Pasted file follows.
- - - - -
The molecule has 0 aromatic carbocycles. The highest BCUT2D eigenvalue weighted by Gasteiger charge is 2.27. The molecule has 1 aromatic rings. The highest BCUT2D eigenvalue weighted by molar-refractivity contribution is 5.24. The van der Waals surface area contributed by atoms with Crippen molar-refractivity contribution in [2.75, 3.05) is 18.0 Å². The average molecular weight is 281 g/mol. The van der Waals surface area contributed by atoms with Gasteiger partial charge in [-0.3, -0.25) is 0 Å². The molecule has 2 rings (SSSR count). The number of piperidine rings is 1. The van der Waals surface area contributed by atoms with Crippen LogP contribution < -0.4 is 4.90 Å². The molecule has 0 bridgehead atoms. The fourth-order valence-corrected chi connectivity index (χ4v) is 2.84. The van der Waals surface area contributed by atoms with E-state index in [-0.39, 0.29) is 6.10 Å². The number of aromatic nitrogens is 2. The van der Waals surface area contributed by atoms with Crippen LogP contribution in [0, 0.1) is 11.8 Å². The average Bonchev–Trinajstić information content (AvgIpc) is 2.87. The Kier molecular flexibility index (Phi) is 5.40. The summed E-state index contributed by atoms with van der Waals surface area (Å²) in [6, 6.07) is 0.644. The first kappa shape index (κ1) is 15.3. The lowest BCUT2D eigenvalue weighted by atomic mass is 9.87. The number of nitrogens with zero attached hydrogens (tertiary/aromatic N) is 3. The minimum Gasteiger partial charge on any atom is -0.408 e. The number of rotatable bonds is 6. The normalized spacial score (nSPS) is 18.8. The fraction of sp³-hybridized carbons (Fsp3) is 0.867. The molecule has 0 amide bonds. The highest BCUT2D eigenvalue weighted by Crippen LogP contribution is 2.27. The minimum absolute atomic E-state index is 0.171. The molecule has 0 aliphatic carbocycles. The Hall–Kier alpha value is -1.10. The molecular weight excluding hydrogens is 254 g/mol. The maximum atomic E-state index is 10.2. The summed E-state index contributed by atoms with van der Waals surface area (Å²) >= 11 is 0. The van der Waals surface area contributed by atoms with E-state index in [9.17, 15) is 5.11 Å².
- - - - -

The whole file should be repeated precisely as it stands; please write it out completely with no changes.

The molecule has 0 aromatic carbocycles. The highest BCUT2D eigenvalue weighted by Gasteiger charge is 2.27. The molecule has 1 aromatic rings. The highest BCUT2D eigenvalue weighted by molar-refractivity contribution is 5.24. The van der Waals surface area contributed by atoms with Crippen molar-refractivity contribution in [2.75, 3.05) is 18.0 Å². The average molecular weight is 281 g/mol. The van der Waals surface area contributed by atoms with Gasteiger partial charge in [-0.3, -0.25) is 0 Å². The molecule has 2 rings (SSSR count). The number of piperidine rings is 1. The van der Waals surface area contributed by atoms with Crippen LogP contribution < -0.4 is 4.90 Å². The molecule has 0 bridgehead atoms. The fourth-order valence-corrected chi connectivity index (χ4v) is 2.84. The van der Waals surface area contributed by atoms with E-state index in [-0.39, 0.29) is 6.10 Å². The number of aromatic nitrogens is 2. The van der Waals surface area contributed by atoms with Crippen LogP contribution in [0, 0.1) is 11.8 Å². The average Bonchev–Trinajstić information content (AvgIpc) is 2.87. The Kier molecular flexibility index (Phi) is 5.40. The summed E-state index contributed by atoms with van der Waals surface area (Å²) in [6, 6.07) is 0.644. The first kappa shape index (κ1) is 15.3. The lowest BCUT2D eigenvalue weighted by atomic mass is 9.87. The number of nitrogens with zero attached hydrogens (tertiary/aromatic N) is 3. The minimum Gasteiger partial charge on any atom is -0.408 e. The number of rotatable bonds is 6. The normalized spacial score (nSPS) is 18.8. The fraction of sp³-hybridized carbons (Fsp3) is 0.867. The molecule has 0 amide bonds. The highest BCUT2D eigenvalue weighted by Crippen LogP contribution is 2.27. The minimum absolute atomic E-state index is 0.171. The molecule has 0 aliphatic carbocycles. The Hall–Kier alpha value is -1.10. The molecular weight excluding hydrogens is 254 g/mol. The maximum atomic E-state index is 10.2. The summed E-state index contributed by atoms with van der Waals surface area (Å²) >= 11 is 0. The van der Waals surface area contributed by atoms with E-state index in [9.17, 15) is 5.11 Å².